On October 11, at the Human Capital Summit 2018 Philips CEO Frans van Houten co-signed an open letter, to the world community highlighting the need for greater investment in human capital – the knowledge, skills, and health that people accumulate throughout their lives – through better nutrition, health care, education, jobs and skills. The publication of the open letter coincided with the launch of the World Bank Group’s Human Capital Index – a simple but effective metric for human capital outcomes such as child survival, early hard wiring of children for success, student learning, and adult health. Philips has made a commitment to improve the lives of 3 billion people by 2030. We are working with the World Bank Group (among others) to reach this goal.
Ever since the World Bank promulgated a new procurement policy in 2016, a pathway has opened up for the introduction of more advanced digitally connected healthcare solutions to help solve equity gaps in healthcare delivery. Specifically, the new procurement rules move away from a reliance on low-cost procurement standards, which some blame for creating graveyards of cheap, malfunctioning and obsolete healthcare equipment. Instead, the new policy encourages a “fit-for-purpose” approach, which uses low cost standards when appropriate and value-for-money procurement standards when large, sophisticated medical diagnostic imaging equipment is needed.
Along with its industry peers, Royal Philips was invited by the World Bank to provide input on a guidance document for the Bank’s clients on understanding how to procure medical diagnostic imaging equipment. These discussions are on-going today as the Bank continues to seek best practices to reduce upfront capital expenses while increasing impact.
In 2019, Philips has been successful in using the World Bank procurement rules to successfully conclude World Bank-funded contracts in central and eastern Europe as well as in Asia. Furthermore, the conversation around effective procurement standards and effective business models is very important for Philips if it is to achieve its goal to increase access to quality healthcare to 400 million underserved persons by the year 2030.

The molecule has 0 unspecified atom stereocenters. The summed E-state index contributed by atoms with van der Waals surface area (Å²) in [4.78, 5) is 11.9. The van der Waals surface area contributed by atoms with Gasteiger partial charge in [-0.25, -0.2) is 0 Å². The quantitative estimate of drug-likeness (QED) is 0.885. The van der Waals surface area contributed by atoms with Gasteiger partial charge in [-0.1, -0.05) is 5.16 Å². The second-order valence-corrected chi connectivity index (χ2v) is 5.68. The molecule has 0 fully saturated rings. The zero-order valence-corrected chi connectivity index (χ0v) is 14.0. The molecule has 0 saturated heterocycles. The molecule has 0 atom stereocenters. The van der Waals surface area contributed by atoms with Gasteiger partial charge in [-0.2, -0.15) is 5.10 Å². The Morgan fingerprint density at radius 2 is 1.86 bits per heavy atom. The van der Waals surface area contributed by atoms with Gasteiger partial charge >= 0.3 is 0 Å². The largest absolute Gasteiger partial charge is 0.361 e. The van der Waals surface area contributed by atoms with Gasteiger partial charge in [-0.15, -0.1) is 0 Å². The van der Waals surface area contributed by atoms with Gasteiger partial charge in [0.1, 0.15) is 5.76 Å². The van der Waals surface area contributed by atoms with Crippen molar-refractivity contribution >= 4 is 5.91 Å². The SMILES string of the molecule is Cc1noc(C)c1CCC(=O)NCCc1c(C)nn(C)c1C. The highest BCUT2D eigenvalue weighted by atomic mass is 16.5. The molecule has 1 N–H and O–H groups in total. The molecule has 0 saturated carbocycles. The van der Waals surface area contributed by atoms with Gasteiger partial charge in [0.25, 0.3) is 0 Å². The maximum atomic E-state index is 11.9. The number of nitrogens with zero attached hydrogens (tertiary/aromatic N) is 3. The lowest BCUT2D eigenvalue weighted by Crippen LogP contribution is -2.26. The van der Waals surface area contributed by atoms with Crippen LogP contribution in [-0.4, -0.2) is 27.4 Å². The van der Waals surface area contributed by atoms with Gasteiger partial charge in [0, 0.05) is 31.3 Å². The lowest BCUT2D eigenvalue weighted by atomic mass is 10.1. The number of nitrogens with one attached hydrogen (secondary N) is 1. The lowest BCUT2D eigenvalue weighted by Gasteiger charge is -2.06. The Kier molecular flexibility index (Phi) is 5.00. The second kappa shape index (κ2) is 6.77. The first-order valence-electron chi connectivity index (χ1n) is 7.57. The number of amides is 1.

Philips Community Life Center – primary care solutions
There are quite a number of medical facilities in Sub-Saharan Africa. However, the reality for many communities in developing countries is abject lack of adequate medical care and the necessary infrastructure to deliver healthcare. In addition, most of these countries see very little investments in healthcare.
Patients find a lack of infrastructure and medical supplies such medicines and vaccines, shortages of skilled healthcare staff capacity, no electricity or clean water. As a result, most people go to the hospital – if they can afford it – and bypass primary care altogether. For those who cannot afford the longer trip, they may delay care, which carries its own risk to health.
The strong need for primary healthcare in low resource settings has led Philips to design the Community Life Center (CLC), which addresses the unique needs of these communities. The CLC, a primary care solution includes basic infrastructure, offering off-grid energy, lighting, water and hygiene. It also offers medical devices, including ultrasound and patient monitoring capabilities, as well other digital health solutions – patient monitoring, diagnosis, referrals and refrigeration for blood and supplies storage.